Contact lenses are the main treatment for most patients with keratoconus. Severe cases may require
The following newer technologies may delay or prevent the need for corneal transplantation:
- Using high-frequency radio energy or corneal implants called intracorneal ring segments, the shape of the cornea can be changed so that vision with contact lenses is improved.
- An experimental treatment called corneal cross-linking, which will soon be available, causes the cornea to become hard and stops the condition from getting worse. The cornea can then be reshaped with laser vision correction.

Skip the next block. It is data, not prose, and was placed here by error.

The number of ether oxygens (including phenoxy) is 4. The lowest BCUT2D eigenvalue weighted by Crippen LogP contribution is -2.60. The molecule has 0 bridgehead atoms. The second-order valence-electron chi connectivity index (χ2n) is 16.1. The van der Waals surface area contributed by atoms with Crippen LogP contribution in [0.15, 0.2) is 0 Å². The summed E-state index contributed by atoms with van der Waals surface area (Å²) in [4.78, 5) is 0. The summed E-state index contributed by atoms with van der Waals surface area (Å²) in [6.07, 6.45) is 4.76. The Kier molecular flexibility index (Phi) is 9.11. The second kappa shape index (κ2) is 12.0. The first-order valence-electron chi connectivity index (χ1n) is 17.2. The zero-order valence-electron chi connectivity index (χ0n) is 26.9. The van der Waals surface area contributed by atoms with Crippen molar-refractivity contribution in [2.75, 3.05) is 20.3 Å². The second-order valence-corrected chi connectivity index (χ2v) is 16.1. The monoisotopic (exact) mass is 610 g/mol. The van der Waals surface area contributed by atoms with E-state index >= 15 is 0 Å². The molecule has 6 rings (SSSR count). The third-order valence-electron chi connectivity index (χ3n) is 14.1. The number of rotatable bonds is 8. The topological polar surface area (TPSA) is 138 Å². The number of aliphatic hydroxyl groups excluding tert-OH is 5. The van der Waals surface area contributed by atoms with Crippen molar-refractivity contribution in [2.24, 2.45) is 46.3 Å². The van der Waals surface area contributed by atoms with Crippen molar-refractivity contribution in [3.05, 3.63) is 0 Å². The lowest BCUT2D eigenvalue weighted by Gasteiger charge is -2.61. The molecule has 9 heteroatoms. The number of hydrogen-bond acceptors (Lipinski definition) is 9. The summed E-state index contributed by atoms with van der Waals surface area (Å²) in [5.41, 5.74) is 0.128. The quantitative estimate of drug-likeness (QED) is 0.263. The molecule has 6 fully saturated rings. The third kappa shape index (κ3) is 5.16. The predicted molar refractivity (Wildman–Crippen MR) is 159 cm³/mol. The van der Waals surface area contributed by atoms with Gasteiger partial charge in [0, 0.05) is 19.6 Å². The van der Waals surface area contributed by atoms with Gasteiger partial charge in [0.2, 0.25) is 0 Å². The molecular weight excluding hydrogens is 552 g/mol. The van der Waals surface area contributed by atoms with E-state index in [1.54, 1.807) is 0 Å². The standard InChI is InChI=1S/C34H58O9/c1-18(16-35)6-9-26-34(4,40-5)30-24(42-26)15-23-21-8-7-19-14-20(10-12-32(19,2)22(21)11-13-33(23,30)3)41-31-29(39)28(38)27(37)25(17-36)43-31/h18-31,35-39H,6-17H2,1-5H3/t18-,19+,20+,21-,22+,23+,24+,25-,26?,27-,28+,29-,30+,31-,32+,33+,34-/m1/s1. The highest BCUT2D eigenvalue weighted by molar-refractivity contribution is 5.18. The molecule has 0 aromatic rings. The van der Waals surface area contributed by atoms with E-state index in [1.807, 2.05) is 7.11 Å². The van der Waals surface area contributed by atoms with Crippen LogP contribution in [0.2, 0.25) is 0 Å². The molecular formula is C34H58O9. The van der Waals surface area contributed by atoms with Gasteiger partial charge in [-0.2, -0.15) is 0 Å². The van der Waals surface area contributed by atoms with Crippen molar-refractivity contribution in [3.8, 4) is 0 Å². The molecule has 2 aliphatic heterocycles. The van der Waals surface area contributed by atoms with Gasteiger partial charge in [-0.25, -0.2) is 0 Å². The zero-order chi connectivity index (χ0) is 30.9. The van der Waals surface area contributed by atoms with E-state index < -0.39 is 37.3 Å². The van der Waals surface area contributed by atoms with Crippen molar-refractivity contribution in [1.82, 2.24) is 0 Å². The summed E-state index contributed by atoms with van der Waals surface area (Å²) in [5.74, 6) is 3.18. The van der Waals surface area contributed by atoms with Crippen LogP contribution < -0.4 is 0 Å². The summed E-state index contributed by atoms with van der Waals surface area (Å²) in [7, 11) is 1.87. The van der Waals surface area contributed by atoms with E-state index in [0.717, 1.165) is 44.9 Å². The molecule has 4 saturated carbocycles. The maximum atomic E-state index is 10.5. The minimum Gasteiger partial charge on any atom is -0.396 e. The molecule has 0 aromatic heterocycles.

In most cases vision can be corrected with rigid gas-permeable contact lenses.
If corneal transplantation is needed, results are usually good. The recovery period can be long, and patients often still need contact lenses.
There is a risk of rejection after corneal transplantation, but the risk is much lower than with other organ transplants.
Patients with even borderline keratoconus should not have laser vision correction. Corneal topography is done before laser vision correction to rule out people with this condition.
Calling your health care provider
Young persons whose vision cannot be corrected to 20/20 with glasses should be evaluated by an eye doctor experienced with keratoconus.